Problem solution approach for parallel query processing- CxPacket,Insufficient Memory,Data Skews,Statistics

²https://sqljunkieshare.com/2011/12/29/understanding-and-controlling-parallel-query-processing-maxdopcost-thresholdparallel-execution-plansoperators/

as mentioned in the above article about parallel query processing , not only benefits but there are some problems with MAXDOP and parallel query processing

Problems

1) Insufficient Memory

2) Over head of synchronizing the worker threads (which leads CXPACKET waits)

3) Statistical Estimation Errors

4) Data Skew

>> Insufficient Memory during execution of parallel query plans

before we get into the detail we will first understand little bit about memory management in SQL server

as we know SQL server requires physical memory to execute queries

Total amount of memory required by the query to is divided in to two

         1) Required Memory

         2) Additional Memory

Required Memory is the must have memory by the SQL server in order to execute the query

Additional Memory is the memory that the query needs in order to fit additional data

lets learn this by an example

sorting a 1 million rows , lets say the size of one row is 10 bytes the memory required to perform one sort is 512KB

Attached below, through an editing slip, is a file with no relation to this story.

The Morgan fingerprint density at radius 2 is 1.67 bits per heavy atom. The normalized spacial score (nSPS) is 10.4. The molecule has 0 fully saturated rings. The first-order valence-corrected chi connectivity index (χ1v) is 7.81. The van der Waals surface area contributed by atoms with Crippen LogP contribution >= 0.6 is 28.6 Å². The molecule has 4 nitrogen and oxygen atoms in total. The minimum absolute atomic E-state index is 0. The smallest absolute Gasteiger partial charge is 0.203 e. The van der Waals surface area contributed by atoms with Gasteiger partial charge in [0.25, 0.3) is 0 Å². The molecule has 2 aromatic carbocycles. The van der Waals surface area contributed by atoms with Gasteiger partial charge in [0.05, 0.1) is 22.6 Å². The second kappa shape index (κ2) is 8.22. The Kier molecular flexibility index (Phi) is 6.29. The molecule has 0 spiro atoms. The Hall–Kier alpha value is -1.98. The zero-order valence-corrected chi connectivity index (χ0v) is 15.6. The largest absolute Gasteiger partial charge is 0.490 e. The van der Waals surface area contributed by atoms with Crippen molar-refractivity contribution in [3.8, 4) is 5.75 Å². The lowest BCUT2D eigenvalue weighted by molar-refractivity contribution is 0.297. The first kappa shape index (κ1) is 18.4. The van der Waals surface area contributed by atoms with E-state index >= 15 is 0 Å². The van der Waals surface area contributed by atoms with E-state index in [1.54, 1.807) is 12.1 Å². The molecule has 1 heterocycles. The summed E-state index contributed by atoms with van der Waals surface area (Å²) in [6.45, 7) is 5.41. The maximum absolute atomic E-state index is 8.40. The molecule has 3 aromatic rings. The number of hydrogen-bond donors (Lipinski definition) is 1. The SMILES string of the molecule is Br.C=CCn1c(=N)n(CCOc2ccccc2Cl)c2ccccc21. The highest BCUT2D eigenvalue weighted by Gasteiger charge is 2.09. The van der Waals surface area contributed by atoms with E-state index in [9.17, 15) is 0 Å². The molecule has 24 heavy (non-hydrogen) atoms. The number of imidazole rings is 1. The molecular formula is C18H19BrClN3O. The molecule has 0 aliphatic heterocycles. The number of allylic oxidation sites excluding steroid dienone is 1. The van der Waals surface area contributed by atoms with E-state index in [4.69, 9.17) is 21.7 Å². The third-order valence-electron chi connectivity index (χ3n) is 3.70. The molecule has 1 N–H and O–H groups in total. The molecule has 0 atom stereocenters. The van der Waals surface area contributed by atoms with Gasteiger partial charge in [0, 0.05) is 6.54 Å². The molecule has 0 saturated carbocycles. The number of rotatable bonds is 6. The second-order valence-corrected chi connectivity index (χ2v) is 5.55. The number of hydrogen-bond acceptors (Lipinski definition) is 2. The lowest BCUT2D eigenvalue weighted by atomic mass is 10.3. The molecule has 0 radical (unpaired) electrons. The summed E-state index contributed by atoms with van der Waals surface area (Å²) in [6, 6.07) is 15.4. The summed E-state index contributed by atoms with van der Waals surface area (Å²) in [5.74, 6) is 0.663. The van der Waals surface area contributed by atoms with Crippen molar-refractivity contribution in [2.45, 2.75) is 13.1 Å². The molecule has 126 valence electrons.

512 kb is the Required Memory

10 Mb is the Additional Memory required for the query to perform well

Now lets talk about execution plans for parallel query plans , as we know in order to have parallel query for a query the execution plan should have Parallel query operators called Exchange operators Distribute Streams, Repartition Streams, and Gather Streams

exchange operators An exchange operator is an operator in a query execution plan that provides process management, data redistribution, and flow control, basically these operators exchange rows between threads. A exchange operator internally has two iterators Producers and consumers  buffers are used to transfer batch rows between iterators  Producers reads the data from the subtree and assembles them in to packets and routes them to the consumer buffers , most of the times the number of required by the query are (DOP)²

So the required memory for the is quite higher in parallel execution plan when compared to the serial execution plan for the same query

 

 

 Solution: